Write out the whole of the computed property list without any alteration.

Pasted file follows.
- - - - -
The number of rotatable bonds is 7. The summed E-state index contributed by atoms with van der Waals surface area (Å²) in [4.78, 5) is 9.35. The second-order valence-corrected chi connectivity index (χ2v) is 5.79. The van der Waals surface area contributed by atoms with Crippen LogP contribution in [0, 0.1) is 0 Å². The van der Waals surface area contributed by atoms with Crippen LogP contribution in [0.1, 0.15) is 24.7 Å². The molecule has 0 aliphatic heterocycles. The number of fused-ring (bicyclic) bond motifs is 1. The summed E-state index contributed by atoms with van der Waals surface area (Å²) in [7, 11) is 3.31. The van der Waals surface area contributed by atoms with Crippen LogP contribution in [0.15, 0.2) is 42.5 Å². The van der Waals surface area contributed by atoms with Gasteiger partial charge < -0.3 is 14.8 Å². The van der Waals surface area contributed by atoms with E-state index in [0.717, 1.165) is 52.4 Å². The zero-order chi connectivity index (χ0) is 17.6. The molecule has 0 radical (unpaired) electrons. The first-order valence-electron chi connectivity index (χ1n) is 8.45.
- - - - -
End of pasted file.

The number of rotatable bonds is 7. The summed E-state index contributed by atoms with van der Waals surface area (Å²) in [4.78, 5) is 9.35. The second-order valence-corrected chi connectivity index (χ2v) is 5.79. The van der Waals surface area contributed by atoms with Crippen LogP contribution in [0, 0.1) is 0 Å². The van der Waals surface area contributed by atoms with Crippen LogP contribution in [0.1, 0.15) is 24.7 Å². The molecule has 0 aliphatic heterocycles. The number of fused-ring (bicyclic) bond motifs is 1. The summed E-state index contributed by atoms with van der Waals surface area (Å²) in [7, 11) is 3.31. The van der Waals surface area contributed by atoms with Crippen LogP contribution in [0.15, 0.2) is 42.5 Å². The van der Waals surface area contributed by atoms with Gasteiger partial charge < -0.3 is 14.8 Å². The van der Waals surface area contributed by atoms with E-state index in [0.717, 1.165) is 52.4 Å². The zero-order chi connectivity index (χ0) is 17.6. The molecule has 0 radical (unpaired) electrons. The first-order valence-electron chi connectivity index (χ1n) is 8.45.